Nevertheless, this fascinating book is essential for any map enthusiast or devotee of popular culture. I am already eagerly awaiting the extra large pull-down classroom version of these maps so I can use them as blinds in my office.

Fictional London mapped

What happens when someone simply lets their imagination conjure up places to see that have never been seen? What about plants or animals never seen? What would your drawings of a mapping of these places, plants, and animals actually look like? The book includes interesting discoveries including George Orwell's Animal Farm being located right next to Winnie the Pooh's 100 Acre Wood. A map on this resolution, though, can only scratch the surface of fictional London. For that, you can always browse our map of the Unreal City, which contains hundreds of fictional places in the capital. Besides the city maps, artfully drawn by illustrator Mike Hall, the book also includes plenty of mini-essays exploring the fiction of the 14 cities. These explain how the authors sleuthed their locations. Often, it's obvious from the source material, but sometimes a bit of detective-work is needed to pinpoint a fictional home, business or event. Londonist editor-at-large Matt Brown, and co-author Rhys B Davies, have taken the concept to the entire planet in their Atlas of Imagined Places.

Yes. We've put together a public spreadsheet listing every location, with notes on why we chose the given location. Access it via Google Drive. Wait, you missed the home of that incidental character from Season 21, Episode 4 of Doctor Who. Please can you add it? I stumbled across this and I got so enthusiastic sending in ideas and suggestions of fictional places that he took me on as co-creator.

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Yes, we have. The master file of this map goes all the way out to the M25. It doesn't look the prettiest at the moment, because much of it is blank space, but we'd love to fill that in. Please do send us your best suggestions for Bromley, Sutton, Bexley, Havering and the rest, and we'll get mapping. Who helped? On the negative side, the art is kind of flat and not particularly interesting, and done in a color palette that I don't find particularly appealing. In places there repeating images that are so regular they must have been copy/pasted and the overall effect of some images is rather like wallpaper. Likewise, the imaginary places just aren't that interesting or exotic seeming. And I don't really think it is an "atlas", which to me implies maps. There is a map in the endpapers, but it feels more like an afterthought. In the beginning, there seems to be some effort to link the locations together, like taking a tour of the imaginary lands, and that is neat, but it is pretty much abandoned after the fifth location and they just skip around at random.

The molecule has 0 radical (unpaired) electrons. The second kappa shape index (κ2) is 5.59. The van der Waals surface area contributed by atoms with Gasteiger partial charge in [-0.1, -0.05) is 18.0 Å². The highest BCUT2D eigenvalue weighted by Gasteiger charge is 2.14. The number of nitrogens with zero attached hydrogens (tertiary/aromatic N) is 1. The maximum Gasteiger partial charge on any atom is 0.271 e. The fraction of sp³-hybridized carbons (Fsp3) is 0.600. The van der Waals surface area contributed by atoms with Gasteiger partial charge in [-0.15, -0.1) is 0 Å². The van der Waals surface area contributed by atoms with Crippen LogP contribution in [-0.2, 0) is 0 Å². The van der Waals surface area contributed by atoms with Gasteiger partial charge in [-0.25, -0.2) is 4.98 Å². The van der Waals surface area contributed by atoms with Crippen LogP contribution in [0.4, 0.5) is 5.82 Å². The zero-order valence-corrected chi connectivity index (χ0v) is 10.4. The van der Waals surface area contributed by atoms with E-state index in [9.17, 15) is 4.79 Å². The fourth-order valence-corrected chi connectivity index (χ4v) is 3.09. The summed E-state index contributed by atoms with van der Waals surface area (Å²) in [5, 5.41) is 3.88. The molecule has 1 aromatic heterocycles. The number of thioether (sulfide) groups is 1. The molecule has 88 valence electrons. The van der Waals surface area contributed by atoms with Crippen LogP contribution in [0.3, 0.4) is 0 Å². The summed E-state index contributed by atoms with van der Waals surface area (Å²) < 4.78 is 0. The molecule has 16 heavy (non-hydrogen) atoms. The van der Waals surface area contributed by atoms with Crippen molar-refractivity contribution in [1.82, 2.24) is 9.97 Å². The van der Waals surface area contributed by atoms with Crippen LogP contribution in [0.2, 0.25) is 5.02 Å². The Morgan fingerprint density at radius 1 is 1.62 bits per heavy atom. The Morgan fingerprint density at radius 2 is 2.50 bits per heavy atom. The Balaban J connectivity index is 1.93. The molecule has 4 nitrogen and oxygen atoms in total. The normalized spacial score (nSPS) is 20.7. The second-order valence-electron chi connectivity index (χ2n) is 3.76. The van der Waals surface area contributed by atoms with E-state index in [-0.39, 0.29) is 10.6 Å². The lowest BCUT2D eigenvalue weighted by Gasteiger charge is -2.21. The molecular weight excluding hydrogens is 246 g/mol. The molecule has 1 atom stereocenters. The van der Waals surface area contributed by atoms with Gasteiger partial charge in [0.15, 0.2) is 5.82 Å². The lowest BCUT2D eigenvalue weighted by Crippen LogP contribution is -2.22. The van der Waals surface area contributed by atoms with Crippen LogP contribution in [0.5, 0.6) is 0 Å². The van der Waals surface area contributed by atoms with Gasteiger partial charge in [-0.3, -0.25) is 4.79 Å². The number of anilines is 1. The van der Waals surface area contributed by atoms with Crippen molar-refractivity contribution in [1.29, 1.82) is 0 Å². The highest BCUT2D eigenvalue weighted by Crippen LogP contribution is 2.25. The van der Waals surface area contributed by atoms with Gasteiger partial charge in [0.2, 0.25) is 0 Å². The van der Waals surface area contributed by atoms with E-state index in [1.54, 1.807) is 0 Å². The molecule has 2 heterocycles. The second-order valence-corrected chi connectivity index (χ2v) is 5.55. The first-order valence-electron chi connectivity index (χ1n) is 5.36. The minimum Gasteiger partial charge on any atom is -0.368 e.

From Stephen King’s Salem’s Lot to the superhero land of Wakanda, from Lilliput of Gulliver's Travels to Springfield in The Simpsons, this is a wondrous atlas of imagined places around the world. Locations from film, tv, literature, myths, comics and video games are plotted in a series of beautiful vintage-looking maps. Perhaps the most densely populated map is London. Whole fictional boroughs such as Walford (Eastenders) and Canley (The Bill) are served by fictional tube stations such as Hobb's End (Quatermass and the Pit) and Vauxhall Cross (Die Another Day). A constellation of famous characters fill in the gaps. Spies James Bond, Alex Rider and George Smiley all inhabit the same cluster of Chelsea streets. Phileas Fogg could pop across the road into Grace Brothers, and dalmatians Pongo and Perdita could easily be spooked by the Invisible Man. From Stephen King’s Salem’s Lot to superhero Wakanda, from Lilliput of Gulliver's Travels to Springfield in The Simpsons, a wondrous atlas of imagined places around the world. Locations from film, tv, literature, myths, comics and video games are plotted in a series of beautiful vintage-looking maps. From the Ghostbusters HQ in New York to Nemo’s fish tank in Sydney, from the Phantom of the Opera’s Parisian lair to scenes from Grand Theft Auto in LA, this is an amazing atlas of imaginary locations in real-life cities around the world. Locations from film, TV, books, computer games and comics are ingeniously plotted on a series of beautiful vintage-looking maps.We're especially looking for locations outside of the centre. Whole swathes of Greater London, and much of Inner London are still empty. We're interested in central locations, too, but only the more mainstream additions will find room. The maps feature fictional buildings, towns, cities and countries plus mountains and rivers, oceans and seas. Ever wondered where the Bates Motel was based? Or Bedford Falls in It’s a Wonderful Life? The authors have taken years to research the likely geography of thousands of popular culture locations that have become almost real to us. Sometimes these are easy to work out, but other times a bit of detective work is needed and the authors have been those detectives. By looking at the maps, you’ll find that the revolution at Animal Farm happened next to Winnie the Pooh’s home.